However the following month, the Home Secretary Willie Whitelaw announced that the FCO would no longer be carrying out x-rays on children for these purposes. Whitelaw stated in parliament that Yellowlees had revised his opinion since the report was released in 1980 and advised the Home Secretary that x-rays were now ‘unlikely to provide more accurate evidence of age than the assessment of other physical characteristics of an individual, and therefore can add little to the general clinical examination’ (House of Commons, Hansard, 22 Feb, 1982: 279-280w). The Runnymede Trust archive at the Black Cultural Archives in London has a copy of the letter that Yellowlees wrote to Whitelaw, which concluded that ‘the usefulness of the X-ray method of estimating age must be limited in the immigration context’ (Yellowlees, 1982: 2). Yellowlees maintained that the x-rays were relatively safe, but chiefly found that using the template of the skeletal maturity of North American or European children to assess the age of South Asian children was insufficient to make an accurate assessment of age. Yellowlees (1982: 2) stated ‘the scientific foundation for this when applied – for example – Asian children must be open to doubt’. Whitelaw said that Yellowlees had ‘concluded that such X-ray examinations are of limited value and their continued use in the immigration context can no longer be justified’ (House of Commons, Hansard, 22 Feb, 1982: 279-280w). In its report, the CRE (1985: 40) argued that since the government acknowledged that x-rays were not satisfactorily reliable for estimating age, ‘it should attempt to review previous cases where such evidence was a substantial factor leading to refusal’, but this recommendation was not enacted by the government. In a document outlining the government’s response to the CRE report, held in the Runnymede Trust archive, stated that it was ‘not feasible’ to review all of these cases ‘given the immense amount of work it would involve’ (Home Office, 1985: 12).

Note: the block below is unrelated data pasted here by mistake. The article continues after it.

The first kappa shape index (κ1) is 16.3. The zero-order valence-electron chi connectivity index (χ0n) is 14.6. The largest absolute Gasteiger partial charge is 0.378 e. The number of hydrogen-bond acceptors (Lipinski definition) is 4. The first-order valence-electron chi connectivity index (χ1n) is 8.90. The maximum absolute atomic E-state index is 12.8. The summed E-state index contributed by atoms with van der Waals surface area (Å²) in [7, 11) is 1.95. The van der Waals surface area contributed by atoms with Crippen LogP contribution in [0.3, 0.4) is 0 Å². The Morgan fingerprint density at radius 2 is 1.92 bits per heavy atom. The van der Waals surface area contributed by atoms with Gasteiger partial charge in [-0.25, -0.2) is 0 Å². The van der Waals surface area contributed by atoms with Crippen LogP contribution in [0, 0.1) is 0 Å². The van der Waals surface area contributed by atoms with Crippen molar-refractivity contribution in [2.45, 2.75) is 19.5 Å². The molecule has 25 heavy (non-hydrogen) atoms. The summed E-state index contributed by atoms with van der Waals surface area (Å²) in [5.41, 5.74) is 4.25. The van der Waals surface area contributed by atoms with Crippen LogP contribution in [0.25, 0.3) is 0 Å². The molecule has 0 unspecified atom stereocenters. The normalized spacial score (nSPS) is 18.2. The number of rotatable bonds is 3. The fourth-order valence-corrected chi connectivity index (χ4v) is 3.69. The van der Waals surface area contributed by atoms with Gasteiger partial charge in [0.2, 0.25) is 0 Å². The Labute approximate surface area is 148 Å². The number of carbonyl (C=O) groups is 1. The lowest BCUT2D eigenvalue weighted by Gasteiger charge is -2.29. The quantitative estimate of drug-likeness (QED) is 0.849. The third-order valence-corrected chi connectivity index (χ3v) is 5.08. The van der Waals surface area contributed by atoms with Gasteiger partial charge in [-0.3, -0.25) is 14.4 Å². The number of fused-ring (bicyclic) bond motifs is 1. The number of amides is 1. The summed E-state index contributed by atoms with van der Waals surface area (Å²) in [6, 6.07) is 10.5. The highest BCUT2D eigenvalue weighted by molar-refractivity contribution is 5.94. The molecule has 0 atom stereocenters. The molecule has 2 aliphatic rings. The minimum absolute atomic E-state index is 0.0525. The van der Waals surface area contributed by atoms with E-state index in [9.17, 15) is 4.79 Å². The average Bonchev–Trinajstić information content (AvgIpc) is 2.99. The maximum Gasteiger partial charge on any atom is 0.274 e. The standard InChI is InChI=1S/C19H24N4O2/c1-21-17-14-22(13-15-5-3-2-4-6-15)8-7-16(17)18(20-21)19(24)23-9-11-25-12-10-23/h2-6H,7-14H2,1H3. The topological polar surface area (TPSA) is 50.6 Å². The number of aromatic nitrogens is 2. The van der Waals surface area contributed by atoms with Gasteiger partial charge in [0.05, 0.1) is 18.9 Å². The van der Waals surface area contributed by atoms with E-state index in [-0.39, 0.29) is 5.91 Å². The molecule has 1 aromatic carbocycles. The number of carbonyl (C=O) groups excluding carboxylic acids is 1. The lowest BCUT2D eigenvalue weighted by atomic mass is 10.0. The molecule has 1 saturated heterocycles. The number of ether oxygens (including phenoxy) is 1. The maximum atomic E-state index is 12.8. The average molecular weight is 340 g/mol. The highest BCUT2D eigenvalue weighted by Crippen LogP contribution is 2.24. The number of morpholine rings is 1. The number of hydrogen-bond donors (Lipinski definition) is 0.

The UKBA trial and its critiques

Since Whitelaw’s decision to end the use of x-rays for the assessment of age in migrant children, the topic has been referred to from time to time by parliamentarians. For example, in the House of Lords debate on the Asylum and Immigration Bill 1996, Lord Avebury sought to insert an amendment which would effectively ban the use of x-rays for the assessment of age, but was rebuffed by Lord David Renton who said that, ‘[i]t is difficult for the immigration officers, medical people, or anyone to say what those people’s ages really are. If the X-ray can decide the matter, we should keep an open mind on the issue’ (House of Lords, Hansard, 20 Jun, 1996: 562-563). Aynsley-Green, et. al. (2012: 102) has shown the matter was brought up again in 2006 and 2009, and most recently has been revived by the UKBA in early 2012.